The Forestry Commission is embarking on forest plantation development to meet the gap in the demand for forest products.
Mr Samuel Afari Dartey, Chief Executive of the Forestry Commission, said it was moving from forests consumptive status to that of a non-consumptive strategic national asset, with emphasis on eco-tourism development.
Mr Dartey was speaking at the launch of the Third Forestry Week and Greening Ghana Day celebration on the theme: “Celebrating Our Forest for Sustainable Development, ” in Accra on Tuesday.
He said the Commission, in collaboration with corporate bodies, would secure funding for the purchase of fast-growing tree seedlings to replenish lost forests.
He said as part of the celebration, the Commission was planting about 200 tress in the Achimota Park, and also in some selected areas, about five hectares together with the Energy Commission.
He said the United Nations had instituted the International Day of Forest to be celebrated on March 21 annually, to remind humankind of its indebtedness to the forest.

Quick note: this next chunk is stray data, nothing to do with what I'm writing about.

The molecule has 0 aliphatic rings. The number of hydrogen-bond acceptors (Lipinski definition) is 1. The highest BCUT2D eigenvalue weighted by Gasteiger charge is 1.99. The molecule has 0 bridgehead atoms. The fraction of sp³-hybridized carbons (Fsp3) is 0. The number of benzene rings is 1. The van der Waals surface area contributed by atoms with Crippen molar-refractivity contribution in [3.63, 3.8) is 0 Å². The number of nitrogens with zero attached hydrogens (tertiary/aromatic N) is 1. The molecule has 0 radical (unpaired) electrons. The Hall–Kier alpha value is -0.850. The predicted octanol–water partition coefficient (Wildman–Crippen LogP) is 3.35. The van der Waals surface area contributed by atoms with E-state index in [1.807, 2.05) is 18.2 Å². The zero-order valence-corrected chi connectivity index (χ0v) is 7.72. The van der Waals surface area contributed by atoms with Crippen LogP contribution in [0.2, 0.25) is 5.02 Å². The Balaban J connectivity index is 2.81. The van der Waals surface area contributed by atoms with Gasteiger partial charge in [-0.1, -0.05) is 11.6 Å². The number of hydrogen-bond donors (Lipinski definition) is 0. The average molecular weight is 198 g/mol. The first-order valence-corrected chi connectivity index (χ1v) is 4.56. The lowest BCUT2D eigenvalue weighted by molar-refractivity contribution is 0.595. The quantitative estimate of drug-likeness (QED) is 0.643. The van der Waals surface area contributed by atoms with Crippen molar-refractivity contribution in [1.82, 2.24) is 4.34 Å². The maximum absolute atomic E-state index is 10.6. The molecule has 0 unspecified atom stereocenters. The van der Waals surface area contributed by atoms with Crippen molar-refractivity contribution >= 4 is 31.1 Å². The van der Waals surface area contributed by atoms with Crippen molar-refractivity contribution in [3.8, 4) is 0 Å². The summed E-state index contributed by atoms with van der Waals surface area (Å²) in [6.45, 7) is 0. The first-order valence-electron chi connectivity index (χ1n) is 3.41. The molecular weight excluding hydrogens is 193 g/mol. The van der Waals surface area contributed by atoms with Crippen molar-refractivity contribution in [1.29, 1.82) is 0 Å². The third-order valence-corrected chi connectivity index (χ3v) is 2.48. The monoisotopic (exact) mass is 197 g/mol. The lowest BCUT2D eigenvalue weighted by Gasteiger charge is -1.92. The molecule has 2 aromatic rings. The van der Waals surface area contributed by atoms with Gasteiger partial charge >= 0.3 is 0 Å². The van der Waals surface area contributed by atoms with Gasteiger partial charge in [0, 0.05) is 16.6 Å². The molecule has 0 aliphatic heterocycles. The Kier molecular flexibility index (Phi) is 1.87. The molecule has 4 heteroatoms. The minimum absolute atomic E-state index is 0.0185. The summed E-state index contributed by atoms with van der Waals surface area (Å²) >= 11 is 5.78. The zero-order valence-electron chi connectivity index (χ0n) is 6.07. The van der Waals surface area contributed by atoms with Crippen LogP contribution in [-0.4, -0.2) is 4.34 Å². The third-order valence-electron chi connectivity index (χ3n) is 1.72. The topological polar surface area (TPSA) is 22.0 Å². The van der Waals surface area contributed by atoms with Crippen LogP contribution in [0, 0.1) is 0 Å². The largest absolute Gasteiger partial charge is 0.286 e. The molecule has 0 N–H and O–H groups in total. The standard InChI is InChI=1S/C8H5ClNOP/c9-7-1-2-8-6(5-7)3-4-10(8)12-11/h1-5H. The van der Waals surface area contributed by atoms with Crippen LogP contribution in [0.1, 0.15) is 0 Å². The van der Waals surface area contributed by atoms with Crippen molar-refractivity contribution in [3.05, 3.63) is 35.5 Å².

He said the country was faced with the severe reality of increased exploitation of the forest resources base for national development.
This, he said, was coupled with illegal and brutal assault on the ever-dwindling resources.
He said the forest contributes immensely to the Gross Domestic Product and the socio-economic development of the country.
Mr Dartey said forest were, therefore, crucial for addressing a multitude of sustainable development imperatives, ranging from poverty eradication to food security.
He said the country could only celebrate the forest for sustainable development, when it secures their sustainability for national development.
He said the country’s forest cover, which stood at 8.6 million hectares over 100 years now stands at 1.8 million hectares.
“We have lost sixty-nine forest guards and wildlife rangers from 2011 to date,” he said.
The Chief Executive said there would be a colloquium on forest and wildlife resource management to sensitize the public on the need to save the ailing and dying forest
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